New Delhi: Conventional wisdom says future wars in the subcontinent would be short and decisive. Reasoning for this far-reaching conclusion is not provided. Nevertheless, the Indian military is geared to this. One would presume the Pakistan armed forces also hew to this thinking although they might just as conceivably take an independent line. The Chinese PLA is another matter. It is generally opaque on matters of strategy but it is known to adopt disruptive tactics. It may or not subscribe to the short-and-decisive-war theory. But how much substance is there in it regardless of the Chinese? Should India base its war doctrines on them?

In the India-China-Pakistan war dynamic, there is one constant. All three are military nuclear powers. They could annihilate one another’s civilization several times over. If there is at all a war, Pakistan and China together will take on India. Pakistan’s political objective for war would be to gain Kashmir and to dismantle the Indian state. This would also avenge the 1971 war defeat and the creation of Bangladesh. China’s objective for war would be to annex Arunachal Pradesh and deal a body blow to Tibet separatism. In the process it would seek to cleave the Northeast states and either absorb them or more likely leave them as buffers with India. In any case, they would have to pay tribute to Beijing. This is over and above Pakistan’s destructive plans for India which China will encourage to eliminate forever the strategic threat from India.

What are India’s comparable war objectives? There is no straightforward answer. India is a liberal democracy whereas Pakistan and China are not. Pakistan is a militarized state with certain civilian features. China, on the other hand, is a totalitarian state with no democratic characteristics. Democracies usually do not instigate wars. While India’s political objectives for war would be to seize Pakistan-occupied Kashmir and break up Pakistan, it will not instigate the conflict. Public opinion will not support extreme jingoism, Public opinion is absent in China and of little value in Pakistan. In sum, India faces a threat of war from Pakistan and China, and they would doubtless collude. Pakistan and China, however, face no dynamic war threat from India. If the past is a guide, Indian defensive actions would be restricted to the borders and the respective notional LAC/ LoC in the east and west. That said one cannot be sure. Cross-border strikes would happen in future too but they would not qualify as war.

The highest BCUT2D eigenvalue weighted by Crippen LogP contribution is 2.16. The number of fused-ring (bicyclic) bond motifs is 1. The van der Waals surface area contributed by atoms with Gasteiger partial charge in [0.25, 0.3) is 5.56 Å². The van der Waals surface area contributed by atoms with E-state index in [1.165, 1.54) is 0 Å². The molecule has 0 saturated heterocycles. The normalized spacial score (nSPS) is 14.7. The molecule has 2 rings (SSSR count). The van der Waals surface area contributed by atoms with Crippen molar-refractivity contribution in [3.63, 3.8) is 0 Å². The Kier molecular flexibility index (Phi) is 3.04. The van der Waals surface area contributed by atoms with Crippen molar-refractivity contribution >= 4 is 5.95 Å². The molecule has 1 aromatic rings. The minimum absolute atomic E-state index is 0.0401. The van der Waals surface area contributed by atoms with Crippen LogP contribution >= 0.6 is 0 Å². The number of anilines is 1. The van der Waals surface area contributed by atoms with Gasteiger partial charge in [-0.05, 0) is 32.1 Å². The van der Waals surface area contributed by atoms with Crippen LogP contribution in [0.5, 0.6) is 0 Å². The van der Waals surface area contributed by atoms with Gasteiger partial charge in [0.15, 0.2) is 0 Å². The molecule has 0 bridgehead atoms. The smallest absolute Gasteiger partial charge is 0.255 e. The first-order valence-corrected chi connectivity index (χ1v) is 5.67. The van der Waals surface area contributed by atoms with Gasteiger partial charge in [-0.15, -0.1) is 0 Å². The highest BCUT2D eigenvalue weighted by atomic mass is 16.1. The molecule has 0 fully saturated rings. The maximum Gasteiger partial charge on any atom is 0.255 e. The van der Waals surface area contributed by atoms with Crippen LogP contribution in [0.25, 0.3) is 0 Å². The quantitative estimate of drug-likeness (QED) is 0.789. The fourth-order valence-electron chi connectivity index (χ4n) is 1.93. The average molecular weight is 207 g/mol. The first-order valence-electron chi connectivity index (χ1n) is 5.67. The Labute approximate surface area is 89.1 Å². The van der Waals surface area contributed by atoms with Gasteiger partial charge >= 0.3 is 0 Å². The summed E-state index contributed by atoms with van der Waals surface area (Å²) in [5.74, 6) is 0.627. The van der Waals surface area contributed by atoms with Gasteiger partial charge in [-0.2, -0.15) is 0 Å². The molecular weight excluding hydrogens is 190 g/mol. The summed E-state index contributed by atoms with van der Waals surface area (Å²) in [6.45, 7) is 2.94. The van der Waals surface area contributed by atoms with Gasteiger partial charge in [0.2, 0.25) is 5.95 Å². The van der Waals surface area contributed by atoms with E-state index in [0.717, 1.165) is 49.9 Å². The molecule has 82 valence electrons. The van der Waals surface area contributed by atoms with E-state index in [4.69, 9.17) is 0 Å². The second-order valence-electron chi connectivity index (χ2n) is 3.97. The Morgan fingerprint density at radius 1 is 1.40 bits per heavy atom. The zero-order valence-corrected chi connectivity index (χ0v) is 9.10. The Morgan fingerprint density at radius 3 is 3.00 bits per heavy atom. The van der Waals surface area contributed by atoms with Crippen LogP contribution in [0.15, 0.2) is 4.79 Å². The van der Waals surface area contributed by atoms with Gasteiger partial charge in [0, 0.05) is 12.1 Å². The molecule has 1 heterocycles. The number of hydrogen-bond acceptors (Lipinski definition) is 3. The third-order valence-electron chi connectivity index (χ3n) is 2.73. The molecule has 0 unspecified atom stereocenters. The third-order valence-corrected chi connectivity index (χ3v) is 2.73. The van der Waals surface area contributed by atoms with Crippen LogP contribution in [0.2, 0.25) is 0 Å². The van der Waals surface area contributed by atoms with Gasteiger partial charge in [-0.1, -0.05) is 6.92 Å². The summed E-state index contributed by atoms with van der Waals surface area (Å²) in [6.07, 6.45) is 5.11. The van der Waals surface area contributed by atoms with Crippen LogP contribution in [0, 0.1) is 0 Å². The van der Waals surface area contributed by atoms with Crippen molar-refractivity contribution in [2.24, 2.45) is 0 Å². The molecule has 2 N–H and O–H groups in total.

This being the broad state of play, it is difficult to prove the validity of the conventional wisdom about short and decisive sub-continental wars. Suppose Pakistan does a repeat of Kargil and China joins the conflict with the aim to seize Arunachal Pradesh. If India keeps the war conventional, it is bound to lose vast territories in the two flanks and no government would survive the defeat. Indeed, India may not survive in the present state. Early in the conflict, therefore, India will issue nuclear ultimata to Pakistan and China to restore status quo ante; and should they pay no heed, it will carry through the threat knowing full well the apocalyptic consequences to its own existence. In the outre case that India moves to grab PoK, Pakistani nuclear triggers will be set off. Pakistan has a declared policy of nuclear war-fighting, and no firewall exists in truth between theatre and strategic nuclear weapons. The conventional wisdom of a short and decisive war is a dangerous chimera that oughtn’t to be encouraged through thoughtless repetition.

What, indeed, may happen? War is unpredictable. You may start a war but you may not be able to end it. War has its own dynamic. Armies as a rule oppose war because they have to fight it and are intimate with its horrors. However, unforeseen circumstances could trigger a war. For example, China used the diversionary cover provided by the Cuban missile crisis to attack India in 1962. It had a limited aim of “punishing” India presumably for giving asylum to the Dalai Lama and prolonging the Tibet independence movement. China today has a broader aim of seizing Arunachal Pradesh which would result in an all-out war verging on the nuclear. In the case of Pakistan, the generals, facing mounting domestic unrest, might resort to a diversionary attack on Kashmir. India would have to restore the status quo ante or go nuclear. A sub-continental war is scarcely likely to be short and decisive. And it runs huge risks of turning nuclear.

In the past, the world was expected to intervene to end a sub-continental war in good time. It worked in the India-Pakistan dynamic lastly in Kargil. But China has entered the calculation. And India may no longer accept a brokered peace if it lets off the instigator. Moreover, with persistent terrorist infiltrations and periodic war instigations, the Line of Control may lose the sanctity it once held for Atal Behari Vajpayee. All bets are off, therefore. The sooner disputant parties understand the dangers of instigating wars with terrible consequences, the better for South Asia. The important difference from prior in the nuclear age is that no party can lose and be seen to be losing. War is not an option for India, China and Pakistan. The only war that the nuclear age will permit is trade wars. It is bloodthirsty, unreal and far from wise to speak of short and decisive wars.